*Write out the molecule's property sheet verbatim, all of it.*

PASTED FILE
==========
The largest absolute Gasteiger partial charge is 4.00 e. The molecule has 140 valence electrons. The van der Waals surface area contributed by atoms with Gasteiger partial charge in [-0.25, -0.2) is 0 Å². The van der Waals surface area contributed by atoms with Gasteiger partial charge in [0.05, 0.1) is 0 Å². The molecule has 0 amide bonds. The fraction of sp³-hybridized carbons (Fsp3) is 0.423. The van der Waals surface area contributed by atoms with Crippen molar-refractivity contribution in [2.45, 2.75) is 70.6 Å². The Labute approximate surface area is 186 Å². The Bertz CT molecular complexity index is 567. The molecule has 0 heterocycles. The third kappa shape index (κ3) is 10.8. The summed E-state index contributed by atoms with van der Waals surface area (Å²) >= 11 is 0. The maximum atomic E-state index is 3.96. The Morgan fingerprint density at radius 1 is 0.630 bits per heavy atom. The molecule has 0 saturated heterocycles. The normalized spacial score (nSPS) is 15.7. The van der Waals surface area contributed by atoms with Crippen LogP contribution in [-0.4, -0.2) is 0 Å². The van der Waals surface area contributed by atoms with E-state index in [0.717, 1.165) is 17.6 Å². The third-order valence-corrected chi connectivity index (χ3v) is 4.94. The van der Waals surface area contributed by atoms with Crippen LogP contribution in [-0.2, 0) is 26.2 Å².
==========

The largest absolute Gasteiger partial charge is 4.00 e. The molecule has 140 valence electrons. The van der Waals surface area contributed by atoms with Gasteiger partial charge in [-0.25, -0.2) is 0 Å². The van der Waals surface area contributed by atoms with Gasteiger partial charge in [0.05, 0.1) is 0 Å². The molecule has 0 amide bonds. The fraction of sp³-hybridized carbons (Fsp3) is 0.423. The van der Waals surface area contributed by atoms with Crippen molar-refractivity contribution in [2.45, 2.75) is 70.6 Å². The Labute approximate surface area is 186 Å². The Bertz CT molecular complexity index is 567. The molecule has 0 heterocycles. The third kappa shape index (κ3) is 10.8. The summed E-state index contributed by atoms with van der Waals surface area (Å²) >= 11 is 0. The maximum atomic E-state index is 3.96. The Morgan fingerprint density at radius 1 is 0.630 bits per heavy atom. The molecule has 0 saturated heterocycles. The normalized spacial score (nSPS) is 15.7. The van der Waals surface area contributed by atoms with Crippen LogP contribution in [-0.4, -0.2) is 0 Å². The van der Waals surface area contributed by atoms with E-state index in [0.717, 1.165) is 17.6 Å². The third-order valence-corrected chi connectivity index (χ3v) is 4.94. The van der Waals surface area contributed by atoms with Crippen LogP contribution in [-0.2, 0) is 26.2 Å².